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Promise Scholarship Will Hire Coaches To Keep Students On Track To Eligibility

Sarah Schneider
90.5 WESA
Pittsburgh Promise Executive Director Saleem Ghubril stands next to a graph showing the percentage of students utilizing the promise - in blue - next to the goals he has set for the next four years - in green.

The Pittsburgh Promise scholarship program will employ what it calls “Promise Coaches” next fall in three Pittsburgh Public high schools in an effort to increase the number of students who are eligible for and take advantage of the post-secondary funding program.

Perry in the North Side, Milliones – or University Prep – in the Hill District, and Carrick were selected for the pilot program because of low usage rates. All schools have high levels of what the state defines as economic disadvantage.

Over the next four years Promise Executive Director Saleem Ghubril wants Carrick’s use of the program to grow by two-thirds, Milliones to double and Perry’s to triple. Those goals were set based on research from the University of Pittsburgh’s Learning Research and Development Center.

“In some high schools, even with the availability of significant scholarships, too few 9th graders graduate from high school, enroll in post-secondary education, and earn a credential,” Ghubril said. “This deprives low income students of the ability to compete in today's marketplace, perpetuates inequities and widens gaps between varying segments of our population...”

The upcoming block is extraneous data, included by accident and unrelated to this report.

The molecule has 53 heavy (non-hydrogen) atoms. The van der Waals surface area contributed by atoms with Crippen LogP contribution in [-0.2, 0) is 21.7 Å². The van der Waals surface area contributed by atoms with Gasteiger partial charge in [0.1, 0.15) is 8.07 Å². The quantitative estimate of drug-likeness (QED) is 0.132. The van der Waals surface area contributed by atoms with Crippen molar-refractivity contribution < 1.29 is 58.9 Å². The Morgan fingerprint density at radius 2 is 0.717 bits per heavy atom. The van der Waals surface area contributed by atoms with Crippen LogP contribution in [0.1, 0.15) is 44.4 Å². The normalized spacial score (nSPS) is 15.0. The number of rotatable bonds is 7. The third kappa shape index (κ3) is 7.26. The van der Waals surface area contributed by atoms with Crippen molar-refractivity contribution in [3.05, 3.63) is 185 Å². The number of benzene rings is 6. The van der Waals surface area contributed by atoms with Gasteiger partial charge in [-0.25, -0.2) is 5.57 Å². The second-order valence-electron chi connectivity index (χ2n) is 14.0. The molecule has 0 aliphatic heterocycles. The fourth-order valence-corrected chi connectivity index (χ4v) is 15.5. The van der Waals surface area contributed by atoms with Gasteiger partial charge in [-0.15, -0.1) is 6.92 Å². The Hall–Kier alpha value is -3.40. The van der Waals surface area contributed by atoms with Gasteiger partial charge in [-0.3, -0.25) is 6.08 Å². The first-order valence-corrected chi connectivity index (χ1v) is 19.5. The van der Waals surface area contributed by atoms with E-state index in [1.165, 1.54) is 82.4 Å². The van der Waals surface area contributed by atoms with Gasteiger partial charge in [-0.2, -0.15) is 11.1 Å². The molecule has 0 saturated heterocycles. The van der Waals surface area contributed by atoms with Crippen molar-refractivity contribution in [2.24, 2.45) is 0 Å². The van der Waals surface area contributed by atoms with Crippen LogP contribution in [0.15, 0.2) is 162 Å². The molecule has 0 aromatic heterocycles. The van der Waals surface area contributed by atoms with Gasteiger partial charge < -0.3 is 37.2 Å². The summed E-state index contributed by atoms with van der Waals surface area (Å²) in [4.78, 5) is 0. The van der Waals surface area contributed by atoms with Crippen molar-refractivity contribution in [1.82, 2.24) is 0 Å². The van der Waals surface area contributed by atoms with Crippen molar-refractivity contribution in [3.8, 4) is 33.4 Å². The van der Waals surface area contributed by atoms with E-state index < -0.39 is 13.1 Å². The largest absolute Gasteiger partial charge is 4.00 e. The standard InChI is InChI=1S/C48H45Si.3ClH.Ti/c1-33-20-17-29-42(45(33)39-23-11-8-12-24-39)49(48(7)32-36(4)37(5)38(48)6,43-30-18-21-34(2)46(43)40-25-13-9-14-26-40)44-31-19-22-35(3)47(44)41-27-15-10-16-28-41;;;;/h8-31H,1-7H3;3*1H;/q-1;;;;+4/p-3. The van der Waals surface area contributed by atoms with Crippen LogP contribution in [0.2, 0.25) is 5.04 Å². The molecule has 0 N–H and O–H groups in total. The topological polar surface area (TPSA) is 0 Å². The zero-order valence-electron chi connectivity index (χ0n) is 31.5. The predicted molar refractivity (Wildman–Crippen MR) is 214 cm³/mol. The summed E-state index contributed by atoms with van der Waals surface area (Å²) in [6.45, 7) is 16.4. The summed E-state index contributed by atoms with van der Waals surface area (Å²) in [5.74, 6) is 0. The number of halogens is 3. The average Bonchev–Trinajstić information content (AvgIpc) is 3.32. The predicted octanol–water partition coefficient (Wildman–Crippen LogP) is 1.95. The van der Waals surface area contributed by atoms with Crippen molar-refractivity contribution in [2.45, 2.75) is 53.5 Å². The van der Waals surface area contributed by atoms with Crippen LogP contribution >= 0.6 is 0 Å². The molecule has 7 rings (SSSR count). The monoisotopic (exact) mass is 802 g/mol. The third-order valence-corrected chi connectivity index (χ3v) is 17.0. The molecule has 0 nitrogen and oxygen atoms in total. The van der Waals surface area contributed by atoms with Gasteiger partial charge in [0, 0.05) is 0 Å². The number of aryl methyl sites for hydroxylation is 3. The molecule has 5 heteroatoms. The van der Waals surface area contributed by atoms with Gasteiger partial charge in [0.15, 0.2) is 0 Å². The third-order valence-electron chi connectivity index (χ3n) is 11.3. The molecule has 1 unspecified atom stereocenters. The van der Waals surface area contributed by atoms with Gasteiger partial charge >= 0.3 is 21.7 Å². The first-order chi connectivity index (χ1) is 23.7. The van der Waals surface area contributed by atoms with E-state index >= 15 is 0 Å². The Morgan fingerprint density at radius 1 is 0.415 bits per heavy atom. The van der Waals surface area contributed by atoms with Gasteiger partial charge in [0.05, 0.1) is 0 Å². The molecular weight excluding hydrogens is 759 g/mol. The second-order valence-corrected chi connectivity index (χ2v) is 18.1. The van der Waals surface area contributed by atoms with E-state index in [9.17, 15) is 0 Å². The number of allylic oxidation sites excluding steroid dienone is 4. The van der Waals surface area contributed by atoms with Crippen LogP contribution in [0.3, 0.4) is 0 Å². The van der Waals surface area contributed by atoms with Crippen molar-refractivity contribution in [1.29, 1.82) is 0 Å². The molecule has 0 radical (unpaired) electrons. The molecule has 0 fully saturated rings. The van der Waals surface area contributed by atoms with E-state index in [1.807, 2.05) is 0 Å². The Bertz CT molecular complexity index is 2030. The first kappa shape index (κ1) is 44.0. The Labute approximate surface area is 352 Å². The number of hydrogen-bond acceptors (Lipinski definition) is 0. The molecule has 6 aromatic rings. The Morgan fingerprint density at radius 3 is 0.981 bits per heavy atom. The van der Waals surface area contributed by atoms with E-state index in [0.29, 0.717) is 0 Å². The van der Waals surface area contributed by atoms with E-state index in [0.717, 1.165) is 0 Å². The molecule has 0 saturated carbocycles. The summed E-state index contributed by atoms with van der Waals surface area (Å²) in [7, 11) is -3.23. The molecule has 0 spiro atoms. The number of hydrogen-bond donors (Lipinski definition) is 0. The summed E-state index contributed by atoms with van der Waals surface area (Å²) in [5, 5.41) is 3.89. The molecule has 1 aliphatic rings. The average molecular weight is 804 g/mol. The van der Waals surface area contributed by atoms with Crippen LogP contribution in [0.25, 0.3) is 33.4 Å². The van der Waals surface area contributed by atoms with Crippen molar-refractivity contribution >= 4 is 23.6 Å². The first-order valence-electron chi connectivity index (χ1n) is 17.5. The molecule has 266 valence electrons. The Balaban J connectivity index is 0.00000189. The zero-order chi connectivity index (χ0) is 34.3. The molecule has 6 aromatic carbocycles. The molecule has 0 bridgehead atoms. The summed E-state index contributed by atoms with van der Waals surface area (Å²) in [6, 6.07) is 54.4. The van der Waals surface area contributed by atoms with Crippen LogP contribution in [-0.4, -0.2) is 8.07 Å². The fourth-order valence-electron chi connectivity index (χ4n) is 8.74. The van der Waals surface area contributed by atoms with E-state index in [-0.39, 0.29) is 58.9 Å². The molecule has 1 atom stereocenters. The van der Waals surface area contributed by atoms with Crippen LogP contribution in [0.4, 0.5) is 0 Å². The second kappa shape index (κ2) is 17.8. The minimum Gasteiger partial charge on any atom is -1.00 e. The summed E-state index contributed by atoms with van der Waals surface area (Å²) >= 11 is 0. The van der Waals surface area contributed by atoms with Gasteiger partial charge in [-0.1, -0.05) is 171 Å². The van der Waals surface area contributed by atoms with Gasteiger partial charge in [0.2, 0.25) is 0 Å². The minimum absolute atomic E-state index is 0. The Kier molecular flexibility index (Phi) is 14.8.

He said the coaches will not be counselors, social workers or educators but rather will target students who are below or at risk of falling below Promise eligibility.

To be eligible for the $5,000 a year scholarship (for up to four years), students must have been enrolled since 9th grade in a Pittsburgh Public School or a charter school chartered by PPS. They must have a 2.5 Grade Point Average and a 90 percent attendance rate.

Ghubril said the coaches will undergo three months of intensive training before the fall semester. He describes the role of the coach as “a lot of hand holding.”

“Asking ‘what’s keeping you from being in school? And what do I need to do to help you get to school more often? We know of this agency in the Hill, this agency in the North Side picking kids up, can we connect you to that?’” he said.

The pilot is funded with a $2 million RK Mellon investment.

When asked what these coaches will provide that the three schools don’t already have,

Superintendent Anthony Hamlet said having more people focus on those who aren’t eligible for the Promise is a good thing. Currently the district’s ratio of counselor to student is 1 to 350. The national best practice standard is 1 to 250.

“If we had infinite coffers we would probably have 100 to one if we could,” he said. “But unfortunately we don’t have that so we make due, we create opportunities for our students where we see fit and also leverage our partners who want to work with us and support our children.”

He said the additional staff won’t necessarily ensure 100 percent eligibility, but he said it’s a step in the right direction.

WESA receives funding from the RK Mellon Foundation.